"I much fear that the spirit which you have aided to infuse into the Army . . . will now turn upon you."

As I've mentioned here recently, I often listen to re-broadcasts of the Sunday morning political talk shows on C-SPAN (you get to skip all the commercials that way).

001rThis morning, while waiting for the Meet the Press to start, I heard a snippet of a speech by a military historian - he teaches, I think, at the Command and General Staff College, an institution at which my father studied when I was in 8th Grade, attending the General George S. Patton Jr. Junior High School - who told the story of the insubordination of one General John Hooker.

The historian's name is Ethan Rafuse, and he framed this story from the Civil War by transporting us to the interview at the White House where the head of the Army of the Potomac, a General Burnside, asked for President Lincoln's support of Burnside's decision to sack Hooker.

Lincoln demurred. Professor Rafuse let us know this by reading from the famous letter that the President sent Hooker, not simply to tell him that he hadn't been sacked, but instead that he had been promoted and given Burnside's job.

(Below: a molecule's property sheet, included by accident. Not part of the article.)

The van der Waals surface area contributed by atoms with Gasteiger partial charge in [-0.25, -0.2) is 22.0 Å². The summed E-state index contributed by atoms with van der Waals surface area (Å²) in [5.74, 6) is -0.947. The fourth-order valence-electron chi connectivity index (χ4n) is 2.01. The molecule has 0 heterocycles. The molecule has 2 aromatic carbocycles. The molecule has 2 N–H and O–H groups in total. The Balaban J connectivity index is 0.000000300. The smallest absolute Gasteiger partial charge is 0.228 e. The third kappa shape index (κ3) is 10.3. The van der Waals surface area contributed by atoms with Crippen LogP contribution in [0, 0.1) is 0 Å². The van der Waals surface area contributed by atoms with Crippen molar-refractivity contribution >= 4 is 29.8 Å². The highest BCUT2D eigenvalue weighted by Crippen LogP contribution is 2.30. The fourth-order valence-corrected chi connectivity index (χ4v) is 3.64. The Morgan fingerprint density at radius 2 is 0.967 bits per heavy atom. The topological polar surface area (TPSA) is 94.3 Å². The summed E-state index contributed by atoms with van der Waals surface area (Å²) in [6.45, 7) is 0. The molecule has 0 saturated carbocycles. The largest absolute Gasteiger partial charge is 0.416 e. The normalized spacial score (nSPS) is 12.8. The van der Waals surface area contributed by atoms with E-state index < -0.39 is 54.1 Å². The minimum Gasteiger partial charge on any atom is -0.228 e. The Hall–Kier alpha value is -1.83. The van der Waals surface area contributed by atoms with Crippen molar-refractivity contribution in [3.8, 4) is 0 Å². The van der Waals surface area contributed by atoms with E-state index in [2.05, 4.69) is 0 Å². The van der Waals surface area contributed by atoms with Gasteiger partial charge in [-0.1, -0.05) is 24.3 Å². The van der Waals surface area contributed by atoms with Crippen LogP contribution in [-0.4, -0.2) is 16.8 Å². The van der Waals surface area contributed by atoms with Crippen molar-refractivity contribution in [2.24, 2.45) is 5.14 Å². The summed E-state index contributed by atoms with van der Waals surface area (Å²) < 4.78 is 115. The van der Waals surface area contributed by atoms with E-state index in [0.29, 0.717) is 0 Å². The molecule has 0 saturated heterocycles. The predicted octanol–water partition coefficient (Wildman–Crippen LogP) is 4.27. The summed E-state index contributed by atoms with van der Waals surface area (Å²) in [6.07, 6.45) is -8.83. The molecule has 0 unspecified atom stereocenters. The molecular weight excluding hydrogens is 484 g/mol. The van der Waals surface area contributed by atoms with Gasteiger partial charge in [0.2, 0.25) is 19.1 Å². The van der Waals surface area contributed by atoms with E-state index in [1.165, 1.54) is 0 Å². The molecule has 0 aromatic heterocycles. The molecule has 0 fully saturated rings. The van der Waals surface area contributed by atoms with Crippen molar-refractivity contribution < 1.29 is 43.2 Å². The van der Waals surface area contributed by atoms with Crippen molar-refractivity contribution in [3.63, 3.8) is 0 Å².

I think this letter is famous for what Lincoln says in it about risking dictatorship in exchange for victories on the battlefield, but that's not what interests me. Here's the part that I think speaks volumes of Lincoln's character:

"I have placed you at the head of the Army of the Potomac. Of course I have done this upon what appear to me to be sufficient reasons. And yet I think it best for you to know that there are some things in regard to which, I am not quite satisfied with you. . . . I think that during Gen. Burnside's command of the Army, you have taken counsel of your ambition, and thwarted him as much as you could, in which you did a great wrong to the country . . . . I much fear that the spirit which you have aided to infuse into the Army, of criticising their Commander, and withholding confidence from him, will now turn upon you. I shall assist you as far as I can, to put it down."


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